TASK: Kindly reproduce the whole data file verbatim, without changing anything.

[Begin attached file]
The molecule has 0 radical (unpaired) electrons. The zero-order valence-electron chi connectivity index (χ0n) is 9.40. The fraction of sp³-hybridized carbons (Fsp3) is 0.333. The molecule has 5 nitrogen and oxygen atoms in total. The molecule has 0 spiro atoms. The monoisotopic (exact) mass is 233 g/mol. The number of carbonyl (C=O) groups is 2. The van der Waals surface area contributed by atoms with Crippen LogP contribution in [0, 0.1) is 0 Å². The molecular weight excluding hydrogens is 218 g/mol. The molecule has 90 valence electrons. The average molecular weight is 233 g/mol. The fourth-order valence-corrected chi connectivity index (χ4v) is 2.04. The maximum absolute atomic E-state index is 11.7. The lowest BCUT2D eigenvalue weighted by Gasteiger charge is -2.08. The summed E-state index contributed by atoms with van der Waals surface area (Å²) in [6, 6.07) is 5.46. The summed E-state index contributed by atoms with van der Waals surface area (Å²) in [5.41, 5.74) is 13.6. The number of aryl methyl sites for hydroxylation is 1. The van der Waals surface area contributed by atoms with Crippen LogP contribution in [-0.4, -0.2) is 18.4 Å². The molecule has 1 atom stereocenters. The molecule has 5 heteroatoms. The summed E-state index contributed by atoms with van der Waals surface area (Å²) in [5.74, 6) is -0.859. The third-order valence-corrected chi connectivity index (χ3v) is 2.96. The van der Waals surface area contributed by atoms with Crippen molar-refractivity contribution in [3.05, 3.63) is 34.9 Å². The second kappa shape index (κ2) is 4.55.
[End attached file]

The molecule has 0 radical (unpaired) electrons. The zero-order valence-electron chi connectivity index (χ0n) is 9.40. The fraction of sp³-hybridized carbons (Fsp3) is 0.333. The molecule has 5 nitrogen and oxygen atoms in total. The molecule has 0 spiro atoms. The monoisotopic (exact) mass is 233 g/mol. The number of carbonyl (C=O) groups is 2. The van der Waals surface area contributed by atoms with Crippen LogP contribution in [0, 0.1) is 0 Å². The molecular weight excluding hydrogens is 218 g/mol. The molecule has 90 valence electrons. The average molecular weight is 233 g/mol. The fourth-order valence-corrected chi connectivity index (χ4v) is 2.04. The maximum absolute atomic E-state index is 11.7. The lowest BCUT2D eigenvalue weighted by Gasteiger charge is -2.08. The summed E-state index contributed by atoms with van der Waals surface area (Å²) in [6, 6.07) is 5.46. The summed E-state index contributed by atoms with van der Waals surface area (Å²) in [5.41, 5.74) is 13.6. The number of aryl methyl sites for hydroxylation is 1. The van der Waals surface area contributed by atoms with Crippen LogP contribution in [-0.4, -0.2) is 18.4 Å². The molecule has 1 atom stereocenters. The molecule has 5 heteroatoms. The summed E-state index contributed by atoms with van der Waals surface area (Å²) in [5.74, 6) is -0.859. The third-order valence-corrected chi connectivity index (χ3v) is 2.96. The van der Waals surface area contributed by atoms with Crippen molar-refractivity contribution in [3.05, 3.63) is 34.9 Å². The second kappa shape index (κ2) is 4.55.